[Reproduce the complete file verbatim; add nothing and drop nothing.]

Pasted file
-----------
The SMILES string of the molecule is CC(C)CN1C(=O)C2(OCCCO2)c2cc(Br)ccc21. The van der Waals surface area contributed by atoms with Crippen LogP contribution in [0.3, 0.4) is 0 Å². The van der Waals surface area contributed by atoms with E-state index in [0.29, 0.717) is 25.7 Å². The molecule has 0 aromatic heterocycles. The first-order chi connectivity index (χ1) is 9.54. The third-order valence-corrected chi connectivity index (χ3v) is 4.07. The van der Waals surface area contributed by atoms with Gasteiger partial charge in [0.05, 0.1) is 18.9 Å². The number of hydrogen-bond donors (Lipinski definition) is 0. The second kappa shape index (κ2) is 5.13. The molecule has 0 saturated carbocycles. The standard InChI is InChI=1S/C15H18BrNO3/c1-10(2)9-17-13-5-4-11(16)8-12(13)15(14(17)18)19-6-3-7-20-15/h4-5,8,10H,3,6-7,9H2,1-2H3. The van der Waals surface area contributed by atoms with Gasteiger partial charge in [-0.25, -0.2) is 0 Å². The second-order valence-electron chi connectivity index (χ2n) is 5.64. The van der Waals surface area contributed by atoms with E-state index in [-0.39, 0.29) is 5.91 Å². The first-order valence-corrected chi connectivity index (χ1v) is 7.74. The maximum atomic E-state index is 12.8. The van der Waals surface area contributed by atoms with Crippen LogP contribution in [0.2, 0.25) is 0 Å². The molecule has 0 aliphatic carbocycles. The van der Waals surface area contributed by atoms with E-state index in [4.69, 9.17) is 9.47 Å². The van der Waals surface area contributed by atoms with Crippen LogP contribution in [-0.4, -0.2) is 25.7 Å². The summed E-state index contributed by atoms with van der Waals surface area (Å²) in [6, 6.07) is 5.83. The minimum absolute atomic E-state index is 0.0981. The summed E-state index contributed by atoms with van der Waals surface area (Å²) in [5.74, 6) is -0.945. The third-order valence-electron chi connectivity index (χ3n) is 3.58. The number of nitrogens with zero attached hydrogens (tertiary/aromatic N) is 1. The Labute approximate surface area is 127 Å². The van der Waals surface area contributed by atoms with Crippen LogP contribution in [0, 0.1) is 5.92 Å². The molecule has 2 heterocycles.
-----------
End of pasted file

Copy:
The SMILES string of the molecule is CC(C)CN1C(=O)C2(OCCCO2)c2cc(Br)ccc21. The van der Waals surface area contributed by atoms with Crippen LogP contribution in [0.3, 0.4) is 0 Å². The van der Waals surface area contributed by atoms with E-state index in [0.29, 0.717) is 25.7 Å². The molecule has 0 aromatic heterocycles. The first-order chi connectivity index (χ1) is 9.54. The third-order valence-corrected chi connectivity index (χ3v) is 4.07. The van der Waals surface area contributed by atoms with Gasteiger partial charge in [0.05, 0.1) is 18.9 Å². The number of hydrogen-bond donors (Lipinski definition) is 0. The second kappa shape index (κ2) is 5.13. The molecule has 0 saturated carbocycles. The standard InChI is InChI=1S/C15H18BrNO3/c1-10(2)9-17-13-5-4-11(16)8-12(13)15(14(17)18)19-6-3-7-20-15/h4-5,8,10H,3,6-7,9H2,1-2H3. The van der Waals surface area contributed by atoms with Gasteiger partial charge in [-0.25, -0.2) is 0 Å². The second-order valence-electron chi connectivity index (χ2n) is 5.64. The van der Waals surface area contributed by atoms with E-state index in [-0.39, 0.29) is 5.91 Å². The first-order valence-corrected chi connectivity index (χ1v) is 7.74. The maximum atomic E-state index is 12.8. The van der Waals surface area contributed by atoms with Crippen LogP contribution in [0.2, 0.25) is 0 Å². The molecule has 0 aliphatic carbocycles. The van der Waals surface area contributed by atoms with E-state index in [4.69, 9.17) is 9.47 Å². The van der Waals surface area contributed by atoms with Crippen LogP contribution in [-0.4, -0.2) is 25.7 Å². The summed E-state index contributed by atoms with van der Waals surface area (Å²) in [6, 6.07) is 5.83. The minimum absolute atomic E-state index is 0.0981. The summed E-state index contributed by atoms with van der Waals surface area (Å²) in [5.74, 6) is -0.945. The third-order valence-electron chi connectivity index (χ3n) is 3.58. The number of nitrogens with zero attached hydrogens (tertiary/aromatic N) is 1. The Labute approximate surface area is 127 Å². The van der Waals surface area contributed by atoms with Crippen LogP contribution in [0, 0.1) is 5.92 Å². The molecule has 2 heterocycles.